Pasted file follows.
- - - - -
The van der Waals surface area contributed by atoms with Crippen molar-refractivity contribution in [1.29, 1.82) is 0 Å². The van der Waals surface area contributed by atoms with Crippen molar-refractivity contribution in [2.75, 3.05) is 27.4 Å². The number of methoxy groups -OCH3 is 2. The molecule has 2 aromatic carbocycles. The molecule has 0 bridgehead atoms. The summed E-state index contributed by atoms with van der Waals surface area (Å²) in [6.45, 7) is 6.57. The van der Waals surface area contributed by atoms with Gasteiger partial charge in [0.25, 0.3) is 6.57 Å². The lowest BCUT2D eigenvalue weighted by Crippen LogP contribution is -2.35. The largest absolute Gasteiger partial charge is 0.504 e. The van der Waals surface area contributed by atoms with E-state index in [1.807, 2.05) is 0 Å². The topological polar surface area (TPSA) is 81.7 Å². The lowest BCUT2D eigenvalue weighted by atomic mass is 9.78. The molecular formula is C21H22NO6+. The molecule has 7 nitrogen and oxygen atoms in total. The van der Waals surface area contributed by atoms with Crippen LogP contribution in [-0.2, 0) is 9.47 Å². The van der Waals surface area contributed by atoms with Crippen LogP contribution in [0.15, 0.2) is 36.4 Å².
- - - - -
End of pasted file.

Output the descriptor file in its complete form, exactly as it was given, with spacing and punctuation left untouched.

The van der Waals surface area contributed by atoms with Crippen molar-refractivity contribution in [1.29, 1.82) is 0 Å². The van der Waals surface area contributed by atoms with Crippen molar-refractivity contribution in [2.75, 3.05) is 27.4 Å². The number of methoxy groups -OCH3 is 2. The molecule has 2 aromatic carbocycles. The molecule has 0 bridgehead atoms. The summed E-state index contributed by atoms with van der Waals surface area (Å²) in [6.45, 7) is 6.57. The van der Waals surface area contributed by atoms with Gasteiger partial charge in [0.25, 0.3) is 6.57 Å². The lowest BCUT2D eigenvalue weighted by Crippen LogP contribution is -2.35. The largest absolute Gasteiger partial charge is 0.504 e. The van der Waals surface area contributed by atoms with E-state index in [1.807, 2.05) is 0 Å². The topological polar surface area (TPSA) is 81.7 Å². The lowest BCUT2D eigenvalue weighted by atomic mass is 9.78. The molecular formula is C21H22NO6+. The molecule has 7 nitrogen and oxygen atoms in total. The van der Waals surface area contributed by atoms with Crippen LogP contribution in [-0.2, 0) is 9.47 Å². The van der Waals surface area contributed by atoms with Crippen LogP contribution in [0.15, 0.2) is 36.4 Å².